A pride of London as the club's slogan indicates, Chelsea is one of the many clubs that the city of London has. Although the club is not yet the most successful club in the English capital, it is still the only one to have won the Champions League. A trophy obtained thanks to the pugnacity of its emblematic owner, Roman Abramovitch. Discover with us the historical Chelsea Football Club timeline.

Birth and debut in the elite of English football

The date 10 March 1905 is engraved in gold letters in the annals of Chelsea football club. This, for the simple reason that it refers to the time when the club was officially founded. But the history doesn't start there. It goes back to the mid 1904's when Gus Mears, the club's founder, bought the Stamford Bridge Athletics Stadium to build a football pitch.

He first approached a local Fulham football club to inform them about his intentions. However, when the club was reluctant, he decided to found his own football team for his new stadium. The name of the team had to best represent the district in which the stadium was located. As the Fulham club existed he opted for the borough of Chelsea for the naming. The Chelsea FC club was born a year later.

Chelsea FC entered the English football league a few months after its foundation in September 1905. Despite rather disappointing attendance figures, the new London club was soon to enter the English Premier League. Thus, in its second year of existence, the blues already had the opportunity to rub shoulders with the best teams in the kingdom. However, the team will have great difficulty with the elite of English football. With results on a rollercoaster ride, the club was relegated for the first time in 1910 before returning two years later. They remained there until 1915 when the English football championship was suspended due to the World War. Chelsea FC has reached the final of the FA Cup this year of 1915 and lost heavily against Sheffield United.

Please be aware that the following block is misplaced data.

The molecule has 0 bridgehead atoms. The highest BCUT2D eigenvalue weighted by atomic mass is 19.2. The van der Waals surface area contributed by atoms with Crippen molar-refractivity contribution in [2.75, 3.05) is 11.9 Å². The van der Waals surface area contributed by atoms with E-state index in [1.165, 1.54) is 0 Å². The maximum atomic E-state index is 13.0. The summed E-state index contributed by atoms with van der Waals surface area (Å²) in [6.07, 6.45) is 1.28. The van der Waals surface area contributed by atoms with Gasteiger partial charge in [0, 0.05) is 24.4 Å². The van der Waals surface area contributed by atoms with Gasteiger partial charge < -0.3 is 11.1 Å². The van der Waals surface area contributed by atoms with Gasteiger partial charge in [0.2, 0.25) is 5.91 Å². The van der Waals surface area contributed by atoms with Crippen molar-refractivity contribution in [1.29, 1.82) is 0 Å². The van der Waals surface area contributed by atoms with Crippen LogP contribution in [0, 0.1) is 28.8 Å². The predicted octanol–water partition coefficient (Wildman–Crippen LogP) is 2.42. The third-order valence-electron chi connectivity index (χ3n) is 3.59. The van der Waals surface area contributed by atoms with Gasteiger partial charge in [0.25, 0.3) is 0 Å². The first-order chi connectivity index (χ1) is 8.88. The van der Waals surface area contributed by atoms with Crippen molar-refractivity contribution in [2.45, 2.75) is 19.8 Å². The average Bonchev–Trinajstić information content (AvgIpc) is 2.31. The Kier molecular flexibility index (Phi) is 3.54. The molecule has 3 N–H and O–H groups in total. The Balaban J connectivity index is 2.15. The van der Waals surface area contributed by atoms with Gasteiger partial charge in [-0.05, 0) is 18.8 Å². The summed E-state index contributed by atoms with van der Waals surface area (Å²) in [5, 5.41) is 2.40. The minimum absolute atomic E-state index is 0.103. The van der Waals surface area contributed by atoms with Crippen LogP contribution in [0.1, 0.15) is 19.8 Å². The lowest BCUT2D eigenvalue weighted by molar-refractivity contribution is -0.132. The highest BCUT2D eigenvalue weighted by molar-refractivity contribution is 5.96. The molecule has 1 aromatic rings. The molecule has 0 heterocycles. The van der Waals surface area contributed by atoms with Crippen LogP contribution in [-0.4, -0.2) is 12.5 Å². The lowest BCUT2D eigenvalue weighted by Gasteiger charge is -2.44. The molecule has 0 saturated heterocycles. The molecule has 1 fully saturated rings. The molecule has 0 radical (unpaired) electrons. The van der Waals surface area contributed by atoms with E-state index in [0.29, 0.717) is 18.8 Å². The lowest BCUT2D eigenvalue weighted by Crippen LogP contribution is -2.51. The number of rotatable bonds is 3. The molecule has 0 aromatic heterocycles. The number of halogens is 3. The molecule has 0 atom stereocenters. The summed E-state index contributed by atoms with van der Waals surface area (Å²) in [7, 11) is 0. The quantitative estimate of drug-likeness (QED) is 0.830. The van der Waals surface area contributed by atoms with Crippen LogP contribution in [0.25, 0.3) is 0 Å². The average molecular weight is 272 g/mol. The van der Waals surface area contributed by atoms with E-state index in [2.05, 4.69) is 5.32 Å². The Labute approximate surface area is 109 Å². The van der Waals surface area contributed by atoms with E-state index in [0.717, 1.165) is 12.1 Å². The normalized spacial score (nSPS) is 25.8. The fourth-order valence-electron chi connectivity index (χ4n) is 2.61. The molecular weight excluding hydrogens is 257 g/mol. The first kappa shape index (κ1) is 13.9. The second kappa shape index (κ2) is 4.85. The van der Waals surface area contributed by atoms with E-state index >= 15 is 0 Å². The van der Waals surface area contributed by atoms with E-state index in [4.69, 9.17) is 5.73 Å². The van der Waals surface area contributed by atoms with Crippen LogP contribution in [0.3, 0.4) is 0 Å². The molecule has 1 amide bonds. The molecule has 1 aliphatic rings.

When Chelsea returned to the English pitch, they recorded best results. Indeed, the club finished third behind West Bromwich Albion in the 1920 championship. During the same period, Chelsea FC's appeal to the English public improved year by year. To achieve this, the club relied on great players such as goalkeeper Willie Foulke, forward George Hilsdon nicknamed "Gatling Gun" and striker Jimmy Windridge. Unfortunately the trophies did not follow.